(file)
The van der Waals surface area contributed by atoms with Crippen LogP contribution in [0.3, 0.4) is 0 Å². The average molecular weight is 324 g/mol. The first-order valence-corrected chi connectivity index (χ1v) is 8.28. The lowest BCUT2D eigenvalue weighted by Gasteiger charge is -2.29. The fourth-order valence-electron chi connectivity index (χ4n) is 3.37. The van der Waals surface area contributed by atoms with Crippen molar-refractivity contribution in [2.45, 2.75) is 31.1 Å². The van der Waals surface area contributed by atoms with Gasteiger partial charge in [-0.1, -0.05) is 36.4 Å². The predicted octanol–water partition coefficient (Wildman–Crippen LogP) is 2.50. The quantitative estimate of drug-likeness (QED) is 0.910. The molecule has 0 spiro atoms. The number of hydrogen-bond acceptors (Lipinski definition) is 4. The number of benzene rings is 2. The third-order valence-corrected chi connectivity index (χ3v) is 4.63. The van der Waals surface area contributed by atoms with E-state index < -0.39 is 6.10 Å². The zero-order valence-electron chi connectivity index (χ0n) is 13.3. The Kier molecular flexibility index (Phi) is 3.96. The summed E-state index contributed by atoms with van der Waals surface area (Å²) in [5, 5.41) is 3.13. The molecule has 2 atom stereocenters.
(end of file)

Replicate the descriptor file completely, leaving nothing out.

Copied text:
The van der Waals surface area contributed by atoms with Crippen LogP contribution in [0.3, 0.4) is 0 Å². The average molecular weight is 324 g/mol. The first-order valence-corrected chi connectivity index (χ1v) is 8.28. The lowest BCUT2D eigenvalue weighted by Gasteiger charge is -2.29. The fourth-order valence-electron chi connectivity index (χ4n) is 3.37. The van der Waals surface area contributed by atoms with Crippen molar-refractivity contribution in [2.45, 2.75) is 31.1 Å². The van der Waals surface area contributed by atoms with Gasteiger partial charge in [-0.1, -0.05) is 36.4 Å². The predicted octanol–water partition coefficient (Wildman–Crippen LogP) is 2.50. The quantitative estimate of drug-likeness (QED) is 0.910. The molecule has 0 spiro atoms. The number of hydrogen-bond acceptors (Lipinski definition) is 4. The number of benzene rings is 2. The third-order valence-corrected chi connectivity index (χ3v) is 4.63. The van der Waals surface area contributed by atoms with E-state index < -0.39 is 6.10 Å². The zero-order valence-electron chi connectivity index (χ0n) is 13.3. The Kier molecular flexibility index (Phi) is 3.96. The summed E-state index contributed by atoms with van der Waals surface area (Å²) in [5, 5.41) is 3.13. The molecule has 2 atom stereocenters.